Con: One-sided pacts only encourage outsourcing of more U.S. jobs
Federal budget clashes represent one major front in the struggle to spur a sustainable American economic recovery—but only one. Also vital is getting U.S. trade policy right.
That’s why President Obama must scrap his business-as-usual approach to this often overlooked issue, and push to strengthen pending trade deals with Colombia, Korea and Panama negotiated by his predecessor.
Indeed, trade policy can be an especially important U.S. recovery option. Unlike most alternatives, it can spur private-sector growth and employment without worsening budget deficits or consumer indebtedness. But accomplishing these goals requires policies that improve the U.S. trade balance, which has been massively in deficit for decades.
Unfortunately, the Obama-Bush trade agenda is bound to worsen America’s trade balance, thus reducing growth and hiring on balance, and adding to still-dangerous levels of national debt. For the new agreements repeat the blunders that have turned U.S. trade policy into an engine of deficit and debt creation, and therefore of output and job loss.
The Korea agreement continues America’s longstanding tradition of expanding commerce with economies structurally different enough to preclude mutually beneficial trade. Worse, like many predecessors, this deal proposes to eliminate troublesome foreign practices with expertly written clauses in treaty texts.
What Washington keeps ignoring is that economies like Korea’s—and the German and Japanese systems that have frustrated Americans for decades—are best seen as national systems of protection. Their fundamental purpose is maximizing national wealth by protecting home markets and by helping their companies penetrate foreign markets with all manner of subsidies.
Moreover, competitors such as Korea feature political and legal systems dramatically different from America’s, too. In particular, they reject using Anglo-American-style rule of law, with its emphasis on black-letter, publicly accessible statutes and transparent, nonpolitical rule-making and regulation.
Instead, their economies are based on informal relationships between national commercial interests and powerful, largely unaccountable bureaucrats. Policies are formulated and administered largely behind closed doors. And rules are published and enforced selectively at best, to keep outsiders flummoxed.
Paper agreements by these countries therefore can’t reasonably be seen as serious commitments to change—especially when their systems of protection have achieved such spectacular successes. No wonder the more America trades with these export-obsessed, import-phobic economies, the higher U.S. deficits rise.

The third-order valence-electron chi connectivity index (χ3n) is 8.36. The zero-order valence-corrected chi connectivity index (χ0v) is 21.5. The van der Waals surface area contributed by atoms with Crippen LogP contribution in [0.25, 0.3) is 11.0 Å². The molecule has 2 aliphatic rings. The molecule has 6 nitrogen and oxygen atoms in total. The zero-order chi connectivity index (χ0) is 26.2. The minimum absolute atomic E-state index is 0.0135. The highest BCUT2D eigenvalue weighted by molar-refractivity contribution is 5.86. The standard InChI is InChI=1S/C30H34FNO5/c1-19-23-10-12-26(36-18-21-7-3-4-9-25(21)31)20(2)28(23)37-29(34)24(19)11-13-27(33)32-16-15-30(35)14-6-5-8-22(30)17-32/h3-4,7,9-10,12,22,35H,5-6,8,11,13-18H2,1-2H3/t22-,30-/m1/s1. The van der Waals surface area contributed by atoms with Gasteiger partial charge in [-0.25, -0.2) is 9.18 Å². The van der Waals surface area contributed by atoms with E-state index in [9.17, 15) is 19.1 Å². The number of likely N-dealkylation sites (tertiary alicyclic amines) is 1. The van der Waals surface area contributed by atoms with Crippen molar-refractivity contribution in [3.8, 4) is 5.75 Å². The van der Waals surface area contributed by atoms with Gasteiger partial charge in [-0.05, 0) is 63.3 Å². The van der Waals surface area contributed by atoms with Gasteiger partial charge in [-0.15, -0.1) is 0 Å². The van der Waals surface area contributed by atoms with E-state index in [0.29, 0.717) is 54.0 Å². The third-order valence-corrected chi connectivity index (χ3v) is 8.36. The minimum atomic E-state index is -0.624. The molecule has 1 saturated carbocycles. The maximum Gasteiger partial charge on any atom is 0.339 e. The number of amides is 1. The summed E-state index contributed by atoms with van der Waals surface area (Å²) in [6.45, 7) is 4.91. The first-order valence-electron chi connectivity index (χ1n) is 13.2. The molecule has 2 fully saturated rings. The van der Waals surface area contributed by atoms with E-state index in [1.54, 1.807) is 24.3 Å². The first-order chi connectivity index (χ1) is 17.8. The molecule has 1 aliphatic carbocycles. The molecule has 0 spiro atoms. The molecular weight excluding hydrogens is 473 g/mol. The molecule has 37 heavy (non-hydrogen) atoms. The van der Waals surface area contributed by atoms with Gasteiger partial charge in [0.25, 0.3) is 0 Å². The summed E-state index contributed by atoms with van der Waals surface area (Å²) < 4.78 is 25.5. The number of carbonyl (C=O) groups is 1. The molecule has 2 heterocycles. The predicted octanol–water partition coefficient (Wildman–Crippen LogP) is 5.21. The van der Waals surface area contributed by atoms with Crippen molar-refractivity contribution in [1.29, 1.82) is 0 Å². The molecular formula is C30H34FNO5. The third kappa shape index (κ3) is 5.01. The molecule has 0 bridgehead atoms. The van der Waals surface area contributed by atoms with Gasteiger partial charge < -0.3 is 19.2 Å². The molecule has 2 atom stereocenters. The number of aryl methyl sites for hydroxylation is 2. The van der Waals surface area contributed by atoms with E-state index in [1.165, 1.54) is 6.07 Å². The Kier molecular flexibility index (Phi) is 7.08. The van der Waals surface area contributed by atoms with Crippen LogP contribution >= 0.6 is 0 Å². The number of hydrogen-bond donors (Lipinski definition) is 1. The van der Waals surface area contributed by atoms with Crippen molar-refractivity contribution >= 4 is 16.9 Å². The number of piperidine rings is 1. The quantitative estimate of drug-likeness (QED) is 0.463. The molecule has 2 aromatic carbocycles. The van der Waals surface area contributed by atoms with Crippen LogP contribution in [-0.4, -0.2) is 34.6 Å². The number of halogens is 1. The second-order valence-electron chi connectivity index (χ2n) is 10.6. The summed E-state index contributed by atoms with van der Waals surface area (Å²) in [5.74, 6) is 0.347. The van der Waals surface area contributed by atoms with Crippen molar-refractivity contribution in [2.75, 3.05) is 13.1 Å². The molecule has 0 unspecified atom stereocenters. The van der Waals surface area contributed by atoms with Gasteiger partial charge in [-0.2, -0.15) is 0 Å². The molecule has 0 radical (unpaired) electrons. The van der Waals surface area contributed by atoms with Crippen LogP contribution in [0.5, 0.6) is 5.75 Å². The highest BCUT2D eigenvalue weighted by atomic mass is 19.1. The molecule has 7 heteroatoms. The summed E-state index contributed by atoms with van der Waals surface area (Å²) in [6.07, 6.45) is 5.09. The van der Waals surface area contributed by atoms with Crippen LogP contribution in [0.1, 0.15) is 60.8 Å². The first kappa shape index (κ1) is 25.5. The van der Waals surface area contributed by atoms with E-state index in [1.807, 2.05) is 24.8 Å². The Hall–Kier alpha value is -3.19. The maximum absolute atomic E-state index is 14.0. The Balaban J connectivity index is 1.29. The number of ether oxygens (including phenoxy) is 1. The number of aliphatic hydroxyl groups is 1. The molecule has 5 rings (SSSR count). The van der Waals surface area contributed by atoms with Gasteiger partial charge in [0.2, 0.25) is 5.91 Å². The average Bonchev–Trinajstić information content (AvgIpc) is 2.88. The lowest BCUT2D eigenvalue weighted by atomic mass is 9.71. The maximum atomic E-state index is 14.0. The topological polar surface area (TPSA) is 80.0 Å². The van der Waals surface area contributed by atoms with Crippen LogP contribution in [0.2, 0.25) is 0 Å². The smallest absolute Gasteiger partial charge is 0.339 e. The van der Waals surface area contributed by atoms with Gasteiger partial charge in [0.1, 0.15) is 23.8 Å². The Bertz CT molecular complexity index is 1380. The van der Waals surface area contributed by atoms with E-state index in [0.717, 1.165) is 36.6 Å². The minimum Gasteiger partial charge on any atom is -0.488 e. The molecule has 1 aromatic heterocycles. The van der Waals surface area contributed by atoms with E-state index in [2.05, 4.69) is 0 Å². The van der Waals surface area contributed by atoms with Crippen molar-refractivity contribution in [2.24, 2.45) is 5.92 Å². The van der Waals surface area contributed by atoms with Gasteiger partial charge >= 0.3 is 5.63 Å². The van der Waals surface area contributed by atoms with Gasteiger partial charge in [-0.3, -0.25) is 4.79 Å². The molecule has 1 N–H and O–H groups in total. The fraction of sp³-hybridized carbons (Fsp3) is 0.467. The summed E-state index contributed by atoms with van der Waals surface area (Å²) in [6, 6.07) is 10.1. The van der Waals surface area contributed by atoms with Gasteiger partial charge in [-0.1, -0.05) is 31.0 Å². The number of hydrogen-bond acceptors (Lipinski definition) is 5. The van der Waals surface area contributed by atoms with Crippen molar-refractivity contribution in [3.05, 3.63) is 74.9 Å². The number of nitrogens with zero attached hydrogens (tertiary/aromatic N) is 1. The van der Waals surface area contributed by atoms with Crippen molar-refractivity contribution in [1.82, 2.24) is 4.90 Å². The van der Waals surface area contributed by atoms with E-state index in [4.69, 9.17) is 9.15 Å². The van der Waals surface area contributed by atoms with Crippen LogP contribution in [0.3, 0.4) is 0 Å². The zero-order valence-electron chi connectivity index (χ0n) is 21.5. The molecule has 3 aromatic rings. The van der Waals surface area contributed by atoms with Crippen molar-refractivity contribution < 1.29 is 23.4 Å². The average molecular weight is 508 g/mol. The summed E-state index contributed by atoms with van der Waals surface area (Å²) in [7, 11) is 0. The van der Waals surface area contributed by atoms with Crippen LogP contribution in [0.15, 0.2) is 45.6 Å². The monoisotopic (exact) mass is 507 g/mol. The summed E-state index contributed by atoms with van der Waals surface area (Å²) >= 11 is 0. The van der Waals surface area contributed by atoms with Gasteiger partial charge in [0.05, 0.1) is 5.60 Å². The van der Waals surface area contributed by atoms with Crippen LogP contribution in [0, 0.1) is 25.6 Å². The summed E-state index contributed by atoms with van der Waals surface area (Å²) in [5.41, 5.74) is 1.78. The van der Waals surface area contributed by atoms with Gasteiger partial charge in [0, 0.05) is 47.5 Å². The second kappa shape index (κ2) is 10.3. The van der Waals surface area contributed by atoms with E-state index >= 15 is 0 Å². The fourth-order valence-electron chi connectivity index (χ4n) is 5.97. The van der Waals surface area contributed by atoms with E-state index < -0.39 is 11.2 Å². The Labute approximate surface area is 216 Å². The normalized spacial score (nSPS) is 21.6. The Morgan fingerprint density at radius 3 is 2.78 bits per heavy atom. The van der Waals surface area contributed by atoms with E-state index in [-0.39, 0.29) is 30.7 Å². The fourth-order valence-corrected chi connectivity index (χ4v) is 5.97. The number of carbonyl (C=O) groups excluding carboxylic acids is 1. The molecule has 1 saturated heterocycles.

The Colombia and Panama deals typify Washington’s other big trade policy mistake. Since the NAFTA negotiations of the early 1990s, America repeatedly has sought economic integration with countries too small, or too poor, or too indebted, or some combination of these characteristics, to possibly become big net importers.
At the same time, these countries have often become major exporters to America thanks to super-cheap but highly trainable workers, lax regulatory regimes, and governments willing to pay to attract business.
Through production and jobs outsourcing by U.S. and other multinational companies, Mexico, China and others like them have made impressive economic progress. Yet because domestic incomes have remained so meager, their production and exporting power and export orientation will long dwarf their consumption and importing power.
Agreements with these developing economies have enabled America’s Big Corporate sector to reduce its global cost base and boost profits—by guaranteeing access to the lucrative U.S. market from low-cost export platforms.
And the multinationals hope to turn Colombia and Panama into new outsourcing options. Yet for the American economy as a whole, trade expansion with emerging exporters has been another sure-fire formula for bigger U.S. deficits and their growth-retarding effects.
For two decades, the fake prosperity created by internet, stock market, credit and housing bubbles masked the economic costs of deficit-boosting trade strategies. But the bubbles’ bursting has exposed agreements like the Colombia, Korea and Panama deals as unaffordable, and turned a fundamentally new approach to trade into a national imperative.
Alan Tonelson is a research fellow with the U.S. Business and Industry Council and the author of “The Race to the Bottom.” Readers may write to him at USBIC, 512 C Street NE, Washington, D.C. 20002.